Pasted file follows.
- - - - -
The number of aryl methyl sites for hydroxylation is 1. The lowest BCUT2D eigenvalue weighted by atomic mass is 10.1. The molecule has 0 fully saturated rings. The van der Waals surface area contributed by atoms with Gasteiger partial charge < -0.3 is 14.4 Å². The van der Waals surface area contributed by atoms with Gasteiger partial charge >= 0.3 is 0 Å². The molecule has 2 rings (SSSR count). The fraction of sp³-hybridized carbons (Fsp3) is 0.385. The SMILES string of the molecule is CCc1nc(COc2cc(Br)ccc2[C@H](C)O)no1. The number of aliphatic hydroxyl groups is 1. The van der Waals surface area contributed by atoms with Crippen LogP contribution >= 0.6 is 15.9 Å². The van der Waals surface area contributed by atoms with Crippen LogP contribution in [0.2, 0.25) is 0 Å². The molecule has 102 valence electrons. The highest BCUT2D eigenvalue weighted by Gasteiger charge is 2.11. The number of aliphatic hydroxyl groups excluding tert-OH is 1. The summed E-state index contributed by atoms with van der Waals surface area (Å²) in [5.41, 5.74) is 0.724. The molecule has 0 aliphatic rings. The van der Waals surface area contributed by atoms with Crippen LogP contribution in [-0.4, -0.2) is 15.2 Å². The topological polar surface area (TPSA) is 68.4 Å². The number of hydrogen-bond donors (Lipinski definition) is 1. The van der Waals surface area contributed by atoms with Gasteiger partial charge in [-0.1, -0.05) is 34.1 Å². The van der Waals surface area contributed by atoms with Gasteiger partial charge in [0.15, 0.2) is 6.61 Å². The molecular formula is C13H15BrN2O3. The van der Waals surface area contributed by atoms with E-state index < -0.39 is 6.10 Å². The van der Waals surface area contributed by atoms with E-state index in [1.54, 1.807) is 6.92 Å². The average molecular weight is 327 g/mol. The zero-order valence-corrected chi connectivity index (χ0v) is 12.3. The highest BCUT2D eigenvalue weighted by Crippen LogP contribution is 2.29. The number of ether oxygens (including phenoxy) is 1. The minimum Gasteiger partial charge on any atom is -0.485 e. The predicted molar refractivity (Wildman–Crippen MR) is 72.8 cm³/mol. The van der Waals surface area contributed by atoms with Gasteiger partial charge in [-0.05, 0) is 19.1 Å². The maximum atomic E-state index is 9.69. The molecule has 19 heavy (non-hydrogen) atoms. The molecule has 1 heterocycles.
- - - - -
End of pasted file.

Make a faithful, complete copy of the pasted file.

The number of aryl methyl sites for hydroxylation is 1. The lowest BCUT2D eigenvalue weighted by atomic mass is 10.1. The molecule has 0 fully saturated rings. The van der Waals surface area contributed by atoms with Gasteiger partial charge < -0.3 is 14.4 Å². The van der Waals surface area contributed by atoms with Gasteiger partial charge >= 0.3 is 0 Å². The molecule has 2 rings (SSSR count). The fraction of sp³-hybridized carbons (Fsp3) is 0.385. The SMILES string of the molecule is CCc1nc(COc2cc(Br)ccc2[C@H](C)O)no1. The number of aliphatic hydroxyl groups is 1. The van der Waals surface area contributed by atoms with Crippen LogP contribution >= 0.6 is 15.9 Å². The van der Waals surface area contributed by atoms with Crippen LogP contribution in [0.2, 0.25) is 0 Å². The molecule has 102 valence electrons. The highest BCUT2D eigenvalue weighted by Gasteiger charge is 2.11. The number of aliphatic hydroxyl groups excluding tert-OH is 1. The summed E-state index contributed by atoms with van der Waals surface area (Å²) in [5.41, 5.74) is 0.724. The molecule has 0 aliphatic rings. The van der Waals surface area contributed by atoms with Crippen LogP contribution in [-0.4, -0.2) is 15.2 Å². The topological polar surface area (TPSA) is 68.4 Å². The number of hydrogen-bond donors (Lipinski definition) is 1. The van der Waals surface area contributed by atoms with Gasteiger partial charge in [-0.1, -0.05) is 34.1 Å². The van der Waals surface area contributed by atoms with Gasteiger partial charge in [0.15, 0.2) is 6.61 Å². The molecular formula is C13H15BrN2O3. The van der Waals surface area contributed by atoms with E-state index < -0.39 is 6.10 Å². The van der Waals surface area contributed by atoms with E-state index in [1.54, 1.807) is 6.92 Å². The average molecular weight is 327 g/mol. The zero-order valence-corrected chi connectivity index (χ0v) is 12.3. The highest BCUT2D eigenvalue weighted by Crippen LogP contribution is 2.29. The number of ether oxygens (including phenoxy) is 1. The minimum Gasteiger partial charge on any atom is -0.485 e. The predicted molar refractivity (Wildman–Crippen MR) is 72.8 cm³/mol. The van der Waals surface area contributed by atoms with Gasteiger partial charge in [-0.05, 0) is 19.1 Å². The maximum atomic E-state index is 9.69. The molecule has 19 heavy (non-hydrogen) atoms. The molecule has 1 heterocycles.